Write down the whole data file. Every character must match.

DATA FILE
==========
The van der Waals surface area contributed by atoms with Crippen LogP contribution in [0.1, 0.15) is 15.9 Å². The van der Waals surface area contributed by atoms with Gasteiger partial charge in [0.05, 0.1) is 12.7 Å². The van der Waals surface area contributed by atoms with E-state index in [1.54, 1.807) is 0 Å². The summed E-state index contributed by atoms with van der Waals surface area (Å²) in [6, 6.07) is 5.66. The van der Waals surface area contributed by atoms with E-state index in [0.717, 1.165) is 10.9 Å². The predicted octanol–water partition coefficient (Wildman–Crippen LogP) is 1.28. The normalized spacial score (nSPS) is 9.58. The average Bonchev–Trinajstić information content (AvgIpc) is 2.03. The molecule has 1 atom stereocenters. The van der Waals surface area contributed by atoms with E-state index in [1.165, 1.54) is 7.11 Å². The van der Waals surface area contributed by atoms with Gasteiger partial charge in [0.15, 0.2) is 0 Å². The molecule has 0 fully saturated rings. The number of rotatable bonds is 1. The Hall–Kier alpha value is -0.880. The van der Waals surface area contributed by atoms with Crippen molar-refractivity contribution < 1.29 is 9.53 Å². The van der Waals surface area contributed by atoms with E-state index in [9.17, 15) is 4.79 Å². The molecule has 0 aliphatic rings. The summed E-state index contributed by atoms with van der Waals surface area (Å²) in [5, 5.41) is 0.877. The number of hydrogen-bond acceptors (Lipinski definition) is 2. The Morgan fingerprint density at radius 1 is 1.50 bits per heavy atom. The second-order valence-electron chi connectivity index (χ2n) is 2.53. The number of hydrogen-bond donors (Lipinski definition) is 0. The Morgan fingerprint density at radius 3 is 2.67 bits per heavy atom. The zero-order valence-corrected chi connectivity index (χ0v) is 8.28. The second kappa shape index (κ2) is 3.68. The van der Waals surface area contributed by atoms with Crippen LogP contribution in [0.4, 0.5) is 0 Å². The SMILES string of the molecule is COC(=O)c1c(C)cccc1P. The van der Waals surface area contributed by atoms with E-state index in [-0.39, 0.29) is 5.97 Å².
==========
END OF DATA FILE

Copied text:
The van der Waals surface area contributed by atoms with Crippen LogP contribution in [0.1, 0.15) is 15.9 Å². The van der Waals surface area contributed by atoms with Gasteiger partial charge in [0.05, 0.1) is 12.7 Å². The van der Waals surface area contributed by atoms with E-state index in [1.54, 1.807) is 0 Å². The summed E-state index contributed by atoms with van der Waals surface area (Å²) in [6, 6.07) is 5.66. The van der Waals surface area contributed by atoms with E-state index in [0.717, 1.165) is 10.9 Å². The predicted octanol–water partition coefficient (Wildman–Crippen LogP) is 1.28. The normalized spacial score (nSPS) is 9.58. The average Bonchev–Trinajstić information content (AvgIpc) is 2.03. The molecule has 1 atom stereocenters. The van der Waals surface area contributed by atoms with E-state index in [1.165, 1.54) is 7.11 Å². The van der Waals surface area contributed by atoms with Gasteiger partial charge in [0.15, 0.2) is 0 Å². The molecule has 0 fully saturated rings. The number of rotatable bonds is 1. The Hall–Kier alpha value is -0.880. The van der Waals surface area contributed by atoms with Crippen molar-refractivity contribution < 1.29 is 9.53 Å². The van der Waals surface area contributed by atoms with E-state index in [9.17, 15) is 4.79 Å². The molecule has 0 aliphatic rings. The summed E-state index contributed by atoms with van der Waals surface area (Å²) in [5, 5.41) is 0.877. The number of hydrogen-bond acceptors (Lipinski definition) is 2. The Morgan fingerprint density at radius 1 is 1.50 bits per heavy atom. The second-order valence-electron chi connectivity index (χ2n) is 2.53. The number of hydrogen-bond donors (Lipinski definition) is 0. The Morgan fingerprint density at radius 3 is 2.67 bits per heavy atom. The zero-order valence-corrected chi connectivity index (χ0v) is 8.28. The second kappa shape index (κ2) is 3.68. The van der Waals surface area contributed by atoms with Crippen LogP contribution in [0.4, 0.5) is 0 Å². The SMILES string of the molecule is COC(=O)c1c(C)cccc1P. The van der Waals surface area contributed by atoms with E-state index in [-0.39, 0.29) is 5.97 Å².